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Posts Tagged ‘global warming

“I will show you fear in a handful of dust”*…

 

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More than 40 percent of the global population, more than 2 billion people, have a dust problem. Not “dust” meaning the grey puffs under the couch, but the dust of the Dust Bowl: microscopic soil particles, less than 0.05 millimeters across, so small that they get hoisted up into the wind and end up in people’s lungs.

We know that large amounts of dust are linked to premature death. However, climate change is expected to make the problem much worse in the next century, and scientists still don’t know how much. In the next century, the lethal range of dust is expected to proliferate. Between now and 2050, the many as 4 billion people, half the world’s population, are expected to live in drylands. It’s not because people are migrating there. Drylands are growing because of (you guessed it) climate change

Dust is known to cause premature deaths, but climate change’s effect on how bad our dust problems will get remains notoriously understudied: “A global Dust Bowl is coming.”

* T.S. Eliot, The Waste Land

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As we do our best to go green, we might send grateful birthday greetings to Arthur Hinton “Art” Rosenfeld; he was born on this date in 1926.  A physicist at U.C Berkeley, he was moved by the oil embargo of 1973 to turn his attention to energy conservation, founding and leading the Center for Building Science at the Lawrence Berkeley National Laboratory.  Over the next 37 years he developed new standards which helped improve energy efficiency in California and subsequently worldwide.  His work helped lead to such breakthroughs as low-energy electric lights, such as compact fluorescent lamps, low-energy refrigerators, and windows that trap heat.  In his fight against global warming, he saved Americans billions of dollars in electricity bills– and earned the nickname, “godfather of energy efficiency.”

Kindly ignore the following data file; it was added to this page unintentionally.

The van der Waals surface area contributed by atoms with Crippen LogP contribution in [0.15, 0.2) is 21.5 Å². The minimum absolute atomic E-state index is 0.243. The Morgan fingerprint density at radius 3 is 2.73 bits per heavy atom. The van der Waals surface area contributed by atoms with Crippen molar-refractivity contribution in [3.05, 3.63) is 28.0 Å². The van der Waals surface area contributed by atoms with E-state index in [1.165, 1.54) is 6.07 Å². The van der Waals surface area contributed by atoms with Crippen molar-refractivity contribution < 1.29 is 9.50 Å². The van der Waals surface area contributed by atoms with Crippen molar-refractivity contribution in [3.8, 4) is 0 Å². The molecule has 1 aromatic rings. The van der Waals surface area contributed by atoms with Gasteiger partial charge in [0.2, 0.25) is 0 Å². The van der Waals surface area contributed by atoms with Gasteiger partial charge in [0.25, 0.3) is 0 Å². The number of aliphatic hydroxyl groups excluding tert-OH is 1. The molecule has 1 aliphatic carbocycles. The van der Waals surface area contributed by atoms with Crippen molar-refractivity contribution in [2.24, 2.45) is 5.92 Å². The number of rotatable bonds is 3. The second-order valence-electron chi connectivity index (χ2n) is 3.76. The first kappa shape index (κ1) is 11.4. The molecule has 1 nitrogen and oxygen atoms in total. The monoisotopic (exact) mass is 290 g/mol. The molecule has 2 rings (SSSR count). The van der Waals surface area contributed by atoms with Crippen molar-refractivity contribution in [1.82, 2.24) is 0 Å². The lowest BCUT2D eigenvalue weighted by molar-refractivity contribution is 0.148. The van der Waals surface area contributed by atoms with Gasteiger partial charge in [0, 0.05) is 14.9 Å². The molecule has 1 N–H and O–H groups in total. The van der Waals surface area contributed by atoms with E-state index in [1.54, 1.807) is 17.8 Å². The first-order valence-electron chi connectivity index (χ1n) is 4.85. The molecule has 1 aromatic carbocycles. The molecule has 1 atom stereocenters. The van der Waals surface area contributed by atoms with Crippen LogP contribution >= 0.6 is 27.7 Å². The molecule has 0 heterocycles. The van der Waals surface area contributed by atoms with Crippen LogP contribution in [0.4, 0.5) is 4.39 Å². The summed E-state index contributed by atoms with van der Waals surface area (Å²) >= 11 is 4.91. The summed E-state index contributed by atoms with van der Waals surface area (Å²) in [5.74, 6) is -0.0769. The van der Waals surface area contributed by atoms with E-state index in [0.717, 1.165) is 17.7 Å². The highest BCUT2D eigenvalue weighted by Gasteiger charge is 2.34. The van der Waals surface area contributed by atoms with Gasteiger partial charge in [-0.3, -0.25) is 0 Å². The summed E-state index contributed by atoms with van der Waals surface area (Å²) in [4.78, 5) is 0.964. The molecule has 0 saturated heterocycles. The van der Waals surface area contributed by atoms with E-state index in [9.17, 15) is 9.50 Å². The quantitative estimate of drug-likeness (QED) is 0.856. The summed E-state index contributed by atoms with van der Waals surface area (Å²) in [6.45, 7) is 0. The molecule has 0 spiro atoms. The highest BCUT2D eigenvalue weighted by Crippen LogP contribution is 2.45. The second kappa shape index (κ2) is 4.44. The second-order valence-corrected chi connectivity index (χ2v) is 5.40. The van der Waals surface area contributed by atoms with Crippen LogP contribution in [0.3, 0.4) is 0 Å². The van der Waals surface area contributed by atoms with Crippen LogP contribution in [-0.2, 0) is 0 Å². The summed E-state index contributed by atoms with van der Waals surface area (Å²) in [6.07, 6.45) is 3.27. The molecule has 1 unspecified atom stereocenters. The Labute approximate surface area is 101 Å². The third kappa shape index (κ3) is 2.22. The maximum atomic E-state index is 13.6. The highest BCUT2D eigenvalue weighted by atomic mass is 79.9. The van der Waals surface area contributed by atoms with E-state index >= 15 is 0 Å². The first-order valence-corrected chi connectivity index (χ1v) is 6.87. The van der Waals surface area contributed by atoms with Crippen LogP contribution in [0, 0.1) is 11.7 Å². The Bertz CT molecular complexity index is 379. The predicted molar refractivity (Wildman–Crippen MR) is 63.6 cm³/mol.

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Rosenfeld receiving the 2011 Medal for Technology and Innovation from President Obama

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Written by LW

June 22, 2018 at 1:01 am

“The ice caps are melting, Leonard. In the future, swimming won’t be optional”*…

 

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* “Sheldon,” The Big Bang Theory

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As we turn up the air conditioner, we might spare a thought for Sir Karl Raimund Popper; he died on this date in 1994.  One of the greatest philosophers of science of the 20th century, Popper is best known for his rejection of the classical inductivist views on the scientific method, in favor of empirical falsification: A theory in the empirical sciences can never be proven, but it can be falsified, meaning that it can and should be scrutinized by decisive experiments. (Or more simply put, whereas classical inductive approaches considered hypotheses false until proven true, Popper reversed the logic: conclusions drawn from an empirical finding are true until proven false.)

Popper was also a powerful critic of historicism in political thought, and (in books like The Open Society and Its Enemies and The Poverty of Historicism) an enemy of authoritarianism and totalitarianism.

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Written by LW

September 17, 2016 at 1:01 am

Cold, Cold, Cold…

 

xkcd‘s wise Randall Munroe on the tricks that memory can play… and the havoc they can wreak on rational discussion of climate change…

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As we tie strings around our fingers, we might recall that it was on this date in 1896 the the first speeding ticket was issued: to Walter Arnold in Peckham in Kent. He was caught doing 8 mph in a 2 mph zone, and was fined one shilling.

The first traffic ticket in the U.S. was issued three years later, to a New York City taxi driver caught doing 12 mph down Lexington Avenue.

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Written by LW

January 28, 2014 at 1:01 am

Lest we doubt…

While some things stay (surprisingly, gratifyingly, depressingly) the same, there are some things– many things– that really are materially different, both in kind and in degree, from times past.

By way of demonstration, the folks at Globaia have compiled a collection of charts that is stunning (in both the literal and the figurative senses of the word).

to enlarge, click on the image above, or here, and again 

And as to the infrastructure that’s abetted all of this change, see Globaia’s Map of Global Transportation Systems.

[TotH to Curiosity Counts]